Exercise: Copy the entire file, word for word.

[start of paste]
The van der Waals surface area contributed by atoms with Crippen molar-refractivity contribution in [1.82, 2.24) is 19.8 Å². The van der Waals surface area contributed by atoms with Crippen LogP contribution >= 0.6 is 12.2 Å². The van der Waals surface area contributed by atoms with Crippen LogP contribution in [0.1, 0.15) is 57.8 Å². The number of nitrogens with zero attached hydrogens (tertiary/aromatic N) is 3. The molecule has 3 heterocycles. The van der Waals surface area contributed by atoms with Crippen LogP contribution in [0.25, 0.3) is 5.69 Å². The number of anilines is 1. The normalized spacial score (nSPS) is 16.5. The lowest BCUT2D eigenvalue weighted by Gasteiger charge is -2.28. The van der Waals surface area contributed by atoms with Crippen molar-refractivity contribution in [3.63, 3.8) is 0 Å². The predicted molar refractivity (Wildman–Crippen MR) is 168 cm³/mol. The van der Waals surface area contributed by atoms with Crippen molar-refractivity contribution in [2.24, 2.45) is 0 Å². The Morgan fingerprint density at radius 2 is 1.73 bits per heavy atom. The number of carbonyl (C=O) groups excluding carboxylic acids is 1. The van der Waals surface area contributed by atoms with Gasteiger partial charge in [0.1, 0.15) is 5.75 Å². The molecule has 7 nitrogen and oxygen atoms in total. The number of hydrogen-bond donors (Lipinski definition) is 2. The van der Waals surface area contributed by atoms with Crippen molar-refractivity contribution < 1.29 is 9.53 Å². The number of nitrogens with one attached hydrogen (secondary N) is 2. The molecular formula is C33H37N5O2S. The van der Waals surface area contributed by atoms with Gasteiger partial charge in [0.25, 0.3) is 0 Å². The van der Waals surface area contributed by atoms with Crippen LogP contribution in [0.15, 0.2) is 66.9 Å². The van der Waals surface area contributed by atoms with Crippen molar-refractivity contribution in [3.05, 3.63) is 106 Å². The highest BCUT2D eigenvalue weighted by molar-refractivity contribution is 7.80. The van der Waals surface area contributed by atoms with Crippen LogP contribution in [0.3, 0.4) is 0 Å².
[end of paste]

The van der Waals surface area contributed by atoms with Crippen molar-refractivity contribution in [1.82, 2.24) is 19.8 Å². The van der Waals surface area contributed by atoms with Crippen LogP contribution >= 0.6 is 12.2 Å². The van der Waals surface area contributed by atoms with Crippen LogP contribution in [0.1, 0.15) is 57.8 Å². The number of nitrogens with zero attached hydrogens (tertiary/aromatic N) is 3. The molecule has 3 heterocycles. The van der Waals surface area contributed by atoms with Crippen LogP contribution in [0.25, 0.3) is 5.69 Å². The number of anilines is 1. The normalized spacial score (nSPS) is 16.5. The lowest BCUT2D eigenvalue weighted by Gasteiger charge is -2.28. The van der Waals surface area contributed by atoms with Crippen molar-refractivity contribution in [3.63, 3.8) is 0 Å². The predicted molar refractivity (Wildman–Crippen MR) is 168 cm³/mol. The van der Waals surface area contributed by atoms with Crippen molar-refractivity contribution in [2.24, 2.45) is 0 Å². The Morgan fingerprint density at radius 2 is 1.73 bits per heavy atom. The number of carbonyl (C=O) groups excluding carboxylic acids is 1. The van der Waals surface area contributed by atoms with Gasteiger partial charge in [0.1, 0.15) is 5.75 Å². The molecule has 7 nitrogen and oxygen atoms in total. The number of hydrogen-bond donors (Lipinski definition) is 2. The van der Waals surface area contributed by atoms with Crippen molar-refractivity contribution < 1.29 is 9.53 Å². The number of nitrogens with one attached hydrogen (secondary N) is 2. The molecular formula is C33H37N5O2S. The van der Waals surface area contributed by atoms with Gasteiger partial charge in [0.25, 0.3) is 0 Å². The van der Waals surface area contributed by atoms with Crippen LogP contribution in [0.15, 0.2) is 66.9 Å². The van der Waals surface area contributed by atoms with Crippen molar-refractivity contribution in [3.05, 3.63) is 106 Å². The highest BCUT2D eigenvalue weighted by molar-refractivity contribution is 7.80. The van der Waals surface area contributed by atoms with Crippen LogP contribution in [0.3, 0.4) is 0 Å².